Améliorer sa puissance maximale aérobie (PMA)

Improve your maximum aerobic power (MAP)

Why improve your maximum aerobic power (MAP)?

Some individuals believe with conviction that Maximum Aerobic Power (MAP) is the key to everything, making it their greatest asset. Conversely, others neglect it, considering that it is only beneficial for short-term efforts, not exceeding ten minutes. They therefore prefer to direct their training towards other qualities, placing particular emphasis on their ability to maintain a specific percentage of their VO2max.

Performance during long-term events (beyond 30 minutes of effort) is undoubtedly linked to the ability to consume large quantities of oxygen, that is to say to VO2max. Of course, the longer the effort, the more important the ability to sustain a high percentage of Maximum Aerobic Power becomes. However, it remains undeniable that having an excellent "body" is a prerequisite for any performance. To illustrate this point, let's take two cyclists of strictly identical weight embarking on a climb. Rider A has a PMA of 450 W, capable of sustaining 85% of that power for an hour, while rider B has a PMA of 400 W, but can sustain 90% of that value. Initially, you might think that runner B will reach the top first (90% vs 85%). However, calculating, 85% of 450 W equals 382 W, while 90% of 400 W gives 360 W. In theory, runner A could sustain 382 W during the climb, while runner B would only develop 360 W. The verdict is clear: despite runner B's ability to maintain a higher percentage of his MAP, runner A would achieve a better performance thanks to his higher Maximum Aerobic Power.

In this context, carrying out specific sessions aimed at improving PMA is essential, whatever the characteristics of the test prepared.

How to improve your PMA?

Improve your maximum aerobic power (MAP)

Regarding training, to improve your Maximum Aerobic Power, it is possible to carry out low intensity outings, acting mainly on the peripheral muscular parameters of the PMA. However, these long outings have a major drawback. they require a significant investment of time, which few people can afford on a daily basis. Furthermore, the constraint generated is not sufficient to induce significant progress. Therefore, to really improve your PMA, intensive sessions are necessary.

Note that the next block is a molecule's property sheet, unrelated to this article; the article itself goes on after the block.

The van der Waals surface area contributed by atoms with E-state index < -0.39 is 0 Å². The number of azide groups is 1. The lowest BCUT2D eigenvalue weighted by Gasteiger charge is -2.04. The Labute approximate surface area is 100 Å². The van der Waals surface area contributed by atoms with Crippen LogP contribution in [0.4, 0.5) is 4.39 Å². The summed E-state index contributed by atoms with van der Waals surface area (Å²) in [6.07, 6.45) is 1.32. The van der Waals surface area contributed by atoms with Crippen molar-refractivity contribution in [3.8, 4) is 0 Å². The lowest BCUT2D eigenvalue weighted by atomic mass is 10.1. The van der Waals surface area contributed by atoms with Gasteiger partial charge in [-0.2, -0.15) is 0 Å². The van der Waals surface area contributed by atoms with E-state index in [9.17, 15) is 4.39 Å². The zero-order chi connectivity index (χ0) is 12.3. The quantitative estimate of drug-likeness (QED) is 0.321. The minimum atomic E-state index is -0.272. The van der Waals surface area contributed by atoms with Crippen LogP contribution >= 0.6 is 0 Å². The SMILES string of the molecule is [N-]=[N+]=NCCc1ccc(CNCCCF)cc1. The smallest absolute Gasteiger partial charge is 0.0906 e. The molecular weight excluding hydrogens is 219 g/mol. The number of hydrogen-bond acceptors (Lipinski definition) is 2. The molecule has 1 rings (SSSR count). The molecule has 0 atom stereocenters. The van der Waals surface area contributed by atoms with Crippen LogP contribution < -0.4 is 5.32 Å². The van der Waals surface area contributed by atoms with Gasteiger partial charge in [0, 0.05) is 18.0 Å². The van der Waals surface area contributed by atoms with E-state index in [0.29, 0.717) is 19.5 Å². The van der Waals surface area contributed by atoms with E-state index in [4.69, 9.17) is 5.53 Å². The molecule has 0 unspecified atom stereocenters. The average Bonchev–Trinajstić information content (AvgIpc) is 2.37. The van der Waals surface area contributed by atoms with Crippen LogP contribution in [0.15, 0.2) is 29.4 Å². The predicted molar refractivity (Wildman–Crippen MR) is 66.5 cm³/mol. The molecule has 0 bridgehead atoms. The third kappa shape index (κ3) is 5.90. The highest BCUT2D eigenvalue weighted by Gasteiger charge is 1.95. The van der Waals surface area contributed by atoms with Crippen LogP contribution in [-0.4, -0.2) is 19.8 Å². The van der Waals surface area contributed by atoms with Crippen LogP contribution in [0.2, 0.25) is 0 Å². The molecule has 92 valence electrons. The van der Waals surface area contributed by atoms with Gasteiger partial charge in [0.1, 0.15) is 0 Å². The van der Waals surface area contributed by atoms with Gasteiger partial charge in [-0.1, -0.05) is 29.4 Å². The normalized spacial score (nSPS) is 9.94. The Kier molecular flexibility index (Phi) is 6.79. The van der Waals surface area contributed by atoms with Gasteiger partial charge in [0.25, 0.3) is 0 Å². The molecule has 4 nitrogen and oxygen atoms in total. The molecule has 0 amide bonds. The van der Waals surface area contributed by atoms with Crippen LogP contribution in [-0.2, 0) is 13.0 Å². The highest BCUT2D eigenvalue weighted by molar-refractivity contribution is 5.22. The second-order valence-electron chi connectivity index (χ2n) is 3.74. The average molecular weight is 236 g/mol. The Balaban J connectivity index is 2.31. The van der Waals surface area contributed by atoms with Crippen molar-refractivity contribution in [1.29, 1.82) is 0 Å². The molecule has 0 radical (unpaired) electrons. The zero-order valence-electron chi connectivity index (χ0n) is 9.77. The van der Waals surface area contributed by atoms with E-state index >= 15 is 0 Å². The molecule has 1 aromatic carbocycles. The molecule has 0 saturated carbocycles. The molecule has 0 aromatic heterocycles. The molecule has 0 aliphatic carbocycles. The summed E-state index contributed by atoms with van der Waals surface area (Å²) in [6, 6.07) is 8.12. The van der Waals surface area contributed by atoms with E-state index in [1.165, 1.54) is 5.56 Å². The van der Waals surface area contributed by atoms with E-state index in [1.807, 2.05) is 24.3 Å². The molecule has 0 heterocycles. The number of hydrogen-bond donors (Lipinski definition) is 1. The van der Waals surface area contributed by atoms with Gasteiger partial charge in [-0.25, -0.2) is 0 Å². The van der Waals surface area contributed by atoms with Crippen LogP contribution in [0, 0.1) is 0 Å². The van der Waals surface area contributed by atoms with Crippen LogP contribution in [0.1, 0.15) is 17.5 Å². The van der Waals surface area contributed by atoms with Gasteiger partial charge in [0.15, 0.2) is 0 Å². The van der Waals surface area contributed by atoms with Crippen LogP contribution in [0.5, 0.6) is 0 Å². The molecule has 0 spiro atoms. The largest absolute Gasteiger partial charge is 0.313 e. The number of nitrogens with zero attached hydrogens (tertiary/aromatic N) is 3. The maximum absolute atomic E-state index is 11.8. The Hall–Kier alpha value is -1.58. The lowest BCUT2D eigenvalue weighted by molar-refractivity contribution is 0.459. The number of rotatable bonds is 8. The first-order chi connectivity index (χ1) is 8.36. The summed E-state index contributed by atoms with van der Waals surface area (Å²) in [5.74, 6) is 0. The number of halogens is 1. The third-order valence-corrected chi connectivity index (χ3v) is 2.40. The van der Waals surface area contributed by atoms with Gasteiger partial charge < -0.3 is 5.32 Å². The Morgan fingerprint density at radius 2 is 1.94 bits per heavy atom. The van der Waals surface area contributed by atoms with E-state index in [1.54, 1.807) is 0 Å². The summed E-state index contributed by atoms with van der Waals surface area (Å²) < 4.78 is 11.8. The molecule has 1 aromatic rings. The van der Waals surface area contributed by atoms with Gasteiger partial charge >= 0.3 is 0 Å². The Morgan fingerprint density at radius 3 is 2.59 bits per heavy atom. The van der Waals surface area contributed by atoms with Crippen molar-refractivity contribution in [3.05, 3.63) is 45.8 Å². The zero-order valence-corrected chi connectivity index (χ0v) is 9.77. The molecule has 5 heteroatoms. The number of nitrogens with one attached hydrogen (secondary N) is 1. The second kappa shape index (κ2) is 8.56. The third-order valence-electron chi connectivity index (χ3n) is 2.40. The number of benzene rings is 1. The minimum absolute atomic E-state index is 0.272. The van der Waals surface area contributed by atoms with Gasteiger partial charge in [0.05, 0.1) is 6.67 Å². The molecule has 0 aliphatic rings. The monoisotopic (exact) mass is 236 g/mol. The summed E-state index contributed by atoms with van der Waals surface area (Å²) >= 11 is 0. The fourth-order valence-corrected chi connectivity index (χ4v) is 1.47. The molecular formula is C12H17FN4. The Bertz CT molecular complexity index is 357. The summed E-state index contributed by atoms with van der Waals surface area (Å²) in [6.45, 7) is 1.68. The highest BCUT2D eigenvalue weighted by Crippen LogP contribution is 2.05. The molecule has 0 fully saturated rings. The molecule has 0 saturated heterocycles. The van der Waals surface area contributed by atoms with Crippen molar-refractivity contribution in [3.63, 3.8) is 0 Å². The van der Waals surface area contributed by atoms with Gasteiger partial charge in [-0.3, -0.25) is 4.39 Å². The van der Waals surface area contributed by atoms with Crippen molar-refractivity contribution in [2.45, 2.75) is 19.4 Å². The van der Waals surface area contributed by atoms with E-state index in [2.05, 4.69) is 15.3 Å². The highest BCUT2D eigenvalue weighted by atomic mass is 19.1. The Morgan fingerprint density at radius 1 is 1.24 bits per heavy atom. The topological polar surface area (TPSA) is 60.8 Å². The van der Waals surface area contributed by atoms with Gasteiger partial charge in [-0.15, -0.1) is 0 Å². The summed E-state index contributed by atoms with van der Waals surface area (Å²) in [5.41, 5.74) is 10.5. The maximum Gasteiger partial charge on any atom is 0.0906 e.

The principles of these intensive sessions, whether called interval training, split training, fartlek, etc., remain the same: chaining together fractions of high-intensity effort, interspersed with periods of low-intensity recovery. This work, when repeated, induces sensitive adaptations, both central and peripheral.

To achieve the goal of improving Maximum Aerobic Power, an interval session must respect certain rules:

-the duration and intensity of the effort fractions can vary from 30 seconds to 4 minutes, with specific percentages of the PMA.

-The recovery time must be equal to or slightly less than that of the effort and the recovery between repetitions and sets must be active, at low speed.

-The number of sets and repetitions depends on goals, age, experience, etc. By adding the fractions of effort, the total duration should reach approximately fifteen minutes.

Regarding the time between two PMA sessions, it is generally recommended to respect an interval of 48 hours to allow adequate recovery. However, as part of training aimed at pushing the body's limits, it is sometimes acceptable to do two intense sessions 24 hours apart.

To calibrate the intensity of efforts and recovery, beyond objective indicators such as heart rate or power, it is important to take into account the subjective signals emanating from the body. Sensations during exercise, such as the inability to speak with strong ventilation, are important indicators.

Practical information !

Regarding the warm-up before a PMA session, around twenty minutes of low-intensity warm-up, followed by a few progressive accelerations, are sufficient, especially when time is limited. If time permits, the intense session can be integrated into a long outing, offering different fatigue conditions.

As for the ideal time to carry out a PMA session (morning, noon or evening), there is no clear consensus. A session in the evening, after a day of work, will not be less effective than a session in the morning. Efficiency lies more in the internal load generated than in the time of day.

Attention to diet is crucial, especially with regard to carbohydrate intake, glucose being the main energy substrate during intensive efforts.

When it comes to expected progress, it is important to recognize that response to training varies from person to person. Some progress quickly, while others, with similar constraints, may have little ability to progress. Heredity plays a role, but the environment, including diet, also has a significant influence. The success of a PMA session does not only depend on the session itself, but also on the quality of the recovery.

Finally, it is obvious that to have a successful quality session, you need high-performance clothing ;)

I want to see !

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